Built in the 18th century during the Portuguese control, a lovely church stands in the midst of the fort within the courtyard. Except for exceptional events like the yearly feast in May, this church remains closed to the general public. If you're visiting Fort Tiracol, the Fort Tiracol Heritage Hotel offers a great luncheon.
Location: Tiracol, Pernem
Timing: 9 AM - 7 PM
5. Aguada Fort
Built in 1612, Aguada fort was used as strategic location for defence against the Dutch and Maratha and figured among important forts for Portuguese covering the entire peninsula at the southwestern tip of Bardez.
Now, the fort features a lone four-story lighthouse (the only one of its kind in Asia) and a breathtaking sunset outlook. The Aguada fort was named after the Portuguese word for water, 'Agua,' and served as a freshwater replenishment point for sailors. In actuality, it was one of Asia's largest freshwater reservoirs, with a capacity of 2,376,000 gallons of water. Two hundred guns and a deep dry moat protected the fort's heart. The prison cells utilized during Salazar's rule as Portugal's 100th prime minister are an intriguing element of Aguada Fort in Goa. Aguada jail was also housed in Fort Aguada. A nationalistic touch to the fort is provided by a statue in front of the jail, which salutes the liberation warriors.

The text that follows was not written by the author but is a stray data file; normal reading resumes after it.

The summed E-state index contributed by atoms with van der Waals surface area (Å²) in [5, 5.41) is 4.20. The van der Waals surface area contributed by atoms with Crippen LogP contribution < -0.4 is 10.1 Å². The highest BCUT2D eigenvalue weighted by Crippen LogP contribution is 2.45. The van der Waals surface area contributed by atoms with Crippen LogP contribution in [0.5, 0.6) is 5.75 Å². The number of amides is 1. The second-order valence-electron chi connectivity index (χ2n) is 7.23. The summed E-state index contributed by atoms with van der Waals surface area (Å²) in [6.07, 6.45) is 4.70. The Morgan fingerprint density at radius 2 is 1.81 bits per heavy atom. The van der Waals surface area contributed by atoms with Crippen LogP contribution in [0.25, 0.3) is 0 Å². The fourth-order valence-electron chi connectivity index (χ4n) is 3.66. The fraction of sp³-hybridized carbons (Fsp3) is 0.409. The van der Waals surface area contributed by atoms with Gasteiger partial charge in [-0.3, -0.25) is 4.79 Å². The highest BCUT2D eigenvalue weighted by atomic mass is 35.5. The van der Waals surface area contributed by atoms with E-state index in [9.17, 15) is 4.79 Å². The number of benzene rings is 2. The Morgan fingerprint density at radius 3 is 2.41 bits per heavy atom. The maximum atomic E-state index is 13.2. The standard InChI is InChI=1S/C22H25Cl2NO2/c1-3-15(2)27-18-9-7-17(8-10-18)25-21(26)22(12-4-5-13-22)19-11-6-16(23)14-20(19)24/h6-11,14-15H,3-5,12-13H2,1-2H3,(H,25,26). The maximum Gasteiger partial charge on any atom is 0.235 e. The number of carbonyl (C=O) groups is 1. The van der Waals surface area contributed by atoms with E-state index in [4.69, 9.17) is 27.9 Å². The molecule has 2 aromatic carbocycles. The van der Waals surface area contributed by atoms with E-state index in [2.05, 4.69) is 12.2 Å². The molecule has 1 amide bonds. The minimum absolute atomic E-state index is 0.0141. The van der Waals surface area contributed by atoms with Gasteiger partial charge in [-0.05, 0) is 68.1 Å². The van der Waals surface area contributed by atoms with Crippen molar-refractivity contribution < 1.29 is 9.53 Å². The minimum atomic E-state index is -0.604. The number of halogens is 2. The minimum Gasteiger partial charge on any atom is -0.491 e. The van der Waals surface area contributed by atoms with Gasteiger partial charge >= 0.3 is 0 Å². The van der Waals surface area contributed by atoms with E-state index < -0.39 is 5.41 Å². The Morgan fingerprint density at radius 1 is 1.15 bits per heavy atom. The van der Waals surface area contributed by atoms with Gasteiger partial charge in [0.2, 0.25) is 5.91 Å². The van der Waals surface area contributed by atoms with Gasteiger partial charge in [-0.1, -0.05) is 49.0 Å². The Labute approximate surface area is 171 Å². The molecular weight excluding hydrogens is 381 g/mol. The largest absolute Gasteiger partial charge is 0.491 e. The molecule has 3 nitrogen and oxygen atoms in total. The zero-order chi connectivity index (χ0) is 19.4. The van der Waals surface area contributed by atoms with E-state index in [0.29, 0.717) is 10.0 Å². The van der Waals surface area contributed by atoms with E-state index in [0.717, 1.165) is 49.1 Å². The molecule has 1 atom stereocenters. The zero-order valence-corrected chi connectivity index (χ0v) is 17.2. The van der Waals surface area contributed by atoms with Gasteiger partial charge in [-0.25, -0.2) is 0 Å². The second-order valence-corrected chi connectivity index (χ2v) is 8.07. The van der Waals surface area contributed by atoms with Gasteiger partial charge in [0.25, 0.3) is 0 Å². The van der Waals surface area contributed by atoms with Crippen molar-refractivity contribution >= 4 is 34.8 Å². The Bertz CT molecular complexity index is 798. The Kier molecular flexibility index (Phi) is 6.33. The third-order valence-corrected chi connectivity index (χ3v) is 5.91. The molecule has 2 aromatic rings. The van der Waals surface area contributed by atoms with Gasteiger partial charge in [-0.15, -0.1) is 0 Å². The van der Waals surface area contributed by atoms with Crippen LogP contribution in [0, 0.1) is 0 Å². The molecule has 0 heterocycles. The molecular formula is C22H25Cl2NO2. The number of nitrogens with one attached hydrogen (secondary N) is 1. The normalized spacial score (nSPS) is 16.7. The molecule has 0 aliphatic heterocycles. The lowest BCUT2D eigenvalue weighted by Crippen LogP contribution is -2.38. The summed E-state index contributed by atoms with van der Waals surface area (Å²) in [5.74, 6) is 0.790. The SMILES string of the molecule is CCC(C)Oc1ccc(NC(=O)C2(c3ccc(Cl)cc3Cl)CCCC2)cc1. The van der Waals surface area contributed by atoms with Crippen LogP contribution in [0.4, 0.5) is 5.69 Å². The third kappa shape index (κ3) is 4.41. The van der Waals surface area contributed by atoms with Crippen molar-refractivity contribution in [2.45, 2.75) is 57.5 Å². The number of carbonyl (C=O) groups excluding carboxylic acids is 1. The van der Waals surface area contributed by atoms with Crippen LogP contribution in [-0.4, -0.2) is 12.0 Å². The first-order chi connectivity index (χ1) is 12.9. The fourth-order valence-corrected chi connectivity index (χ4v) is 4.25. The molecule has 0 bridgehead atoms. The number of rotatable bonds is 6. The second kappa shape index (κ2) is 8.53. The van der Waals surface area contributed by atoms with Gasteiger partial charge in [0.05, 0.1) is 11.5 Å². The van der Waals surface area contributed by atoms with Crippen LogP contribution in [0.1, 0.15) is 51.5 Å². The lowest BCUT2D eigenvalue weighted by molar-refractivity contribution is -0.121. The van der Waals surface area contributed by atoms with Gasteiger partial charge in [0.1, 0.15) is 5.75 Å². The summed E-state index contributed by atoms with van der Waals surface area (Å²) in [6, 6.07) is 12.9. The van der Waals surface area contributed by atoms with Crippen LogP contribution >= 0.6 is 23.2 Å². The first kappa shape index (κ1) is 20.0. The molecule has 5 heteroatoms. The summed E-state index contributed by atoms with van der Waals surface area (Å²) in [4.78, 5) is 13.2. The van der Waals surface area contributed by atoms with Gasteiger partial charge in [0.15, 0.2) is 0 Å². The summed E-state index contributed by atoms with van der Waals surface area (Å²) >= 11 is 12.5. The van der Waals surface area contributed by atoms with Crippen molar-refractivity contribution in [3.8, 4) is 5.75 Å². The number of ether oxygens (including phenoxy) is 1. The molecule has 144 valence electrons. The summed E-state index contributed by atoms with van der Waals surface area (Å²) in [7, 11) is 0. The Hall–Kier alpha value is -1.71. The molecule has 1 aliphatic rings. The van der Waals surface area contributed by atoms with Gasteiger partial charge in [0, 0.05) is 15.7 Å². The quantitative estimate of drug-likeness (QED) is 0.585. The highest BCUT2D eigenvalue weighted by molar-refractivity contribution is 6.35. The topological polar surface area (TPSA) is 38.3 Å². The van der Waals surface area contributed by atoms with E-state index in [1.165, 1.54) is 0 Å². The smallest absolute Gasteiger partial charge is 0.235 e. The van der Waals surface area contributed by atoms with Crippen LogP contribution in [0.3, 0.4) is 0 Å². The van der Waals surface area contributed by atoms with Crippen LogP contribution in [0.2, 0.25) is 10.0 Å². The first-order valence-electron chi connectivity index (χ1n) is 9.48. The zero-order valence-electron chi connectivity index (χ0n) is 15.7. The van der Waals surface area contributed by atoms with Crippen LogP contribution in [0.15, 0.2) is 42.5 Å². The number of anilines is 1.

Timing: 9.30 AM - 6 PM
6. Sinquerim Fort
Sinquerim Fort in Goa was built in 1612 and is one of the must-see attractions in the state. It is thought to be the lower extension of Aguada Fort. The majestic fort served as a point of reference for goods arriving from Europe. It was also utilised to keep the area safe from the Dutch and the Marathas. This lovely fort divides Sinquerim Beach in two, and the breathtaking views of the Arabian Sea will enchant you with their perfection.